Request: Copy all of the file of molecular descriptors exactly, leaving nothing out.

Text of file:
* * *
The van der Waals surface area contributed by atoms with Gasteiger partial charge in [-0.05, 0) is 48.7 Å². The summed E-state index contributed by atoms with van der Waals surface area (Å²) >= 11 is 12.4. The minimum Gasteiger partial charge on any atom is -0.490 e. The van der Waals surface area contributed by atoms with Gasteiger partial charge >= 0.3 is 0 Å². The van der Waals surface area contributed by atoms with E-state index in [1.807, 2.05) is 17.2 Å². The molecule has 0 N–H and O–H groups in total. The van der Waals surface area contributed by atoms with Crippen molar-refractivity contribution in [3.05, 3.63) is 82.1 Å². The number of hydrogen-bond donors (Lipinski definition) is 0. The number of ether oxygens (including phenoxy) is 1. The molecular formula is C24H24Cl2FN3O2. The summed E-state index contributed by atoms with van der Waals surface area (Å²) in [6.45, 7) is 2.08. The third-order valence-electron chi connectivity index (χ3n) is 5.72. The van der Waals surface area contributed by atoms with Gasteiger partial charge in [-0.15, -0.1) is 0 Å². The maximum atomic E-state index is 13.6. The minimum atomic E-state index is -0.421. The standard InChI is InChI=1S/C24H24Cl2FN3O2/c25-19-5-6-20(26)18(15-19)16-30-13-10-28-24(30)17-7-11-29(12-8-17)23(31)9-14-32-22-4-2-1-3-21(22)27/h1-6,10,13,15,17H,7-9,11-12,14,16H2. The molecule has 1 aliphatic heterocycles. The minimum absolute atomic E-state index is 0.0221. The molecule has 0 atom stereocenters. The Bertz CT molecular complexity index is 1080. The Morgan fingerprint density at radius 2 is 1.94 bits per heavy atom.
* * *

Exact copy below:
The van der Waals surface area contributed by atoms with Gasteiger partial charge in [-0.05, 0) is 48.7 Å². The summed E-state index contributed by atoms with van der Waals surface area (Å²) >= 11 is 12.4. The minimum Gasteiger partial charge on any atom is -0.490 e. The van der Waals surface area contributed by atoms with Gasteiger partial charge >= 0.3 is 0 Å². The van der Waals surface area contributed by atoms with E-state index in [1.807, 2.05) is 17.2 Å². The molecule has 0 N–H and O–H groups in total. The van der Waals surface area contributed by atoms with Crippen molar-refractivity contribution in [3.05, 3.63) is 82.1 Å². The number of hydrogen-bond donors (Lipinski definition) is 0. The number of ether oxygens (including phenoxy) is 1. The molecular formula is C24H24Cl2FN3O2. The summed E-state index contributed by atoms with van der Waals surface area (Å²) in [6.45, 7) is 2.08. The third-order valence-electron chi connectivity index (χ3n) is 5.72. The van der Waals surface area contributed by atoms with Gasteiger partial charge in [-0.15, -0.1) is 0 Å². The maximum atomic E-state index is 13.6. The minimum atomic E-state index is -0.421. The standard InChI is InChI=1S/C24H24Cl2FN3O2/c25-19-5-6-20(26)18(15-19)16-30-13-10-28-24(30)17-7-11-29(12-8-17)23(31)9-14-32-22-4-2-1-3-21(22)27/h1-6,10,13,15,17H,7-9,11-12,14,16H2. The molecule has 1 aliphatic heterocycles. The minimum absolute atomic E-state index is 0.0221. The molecule has 0 atom stereocenters. The Bertz CT molecular complexity index is 1080. The Morgan fingerprint density at radius 2 is 1.94 bits per heavy atom.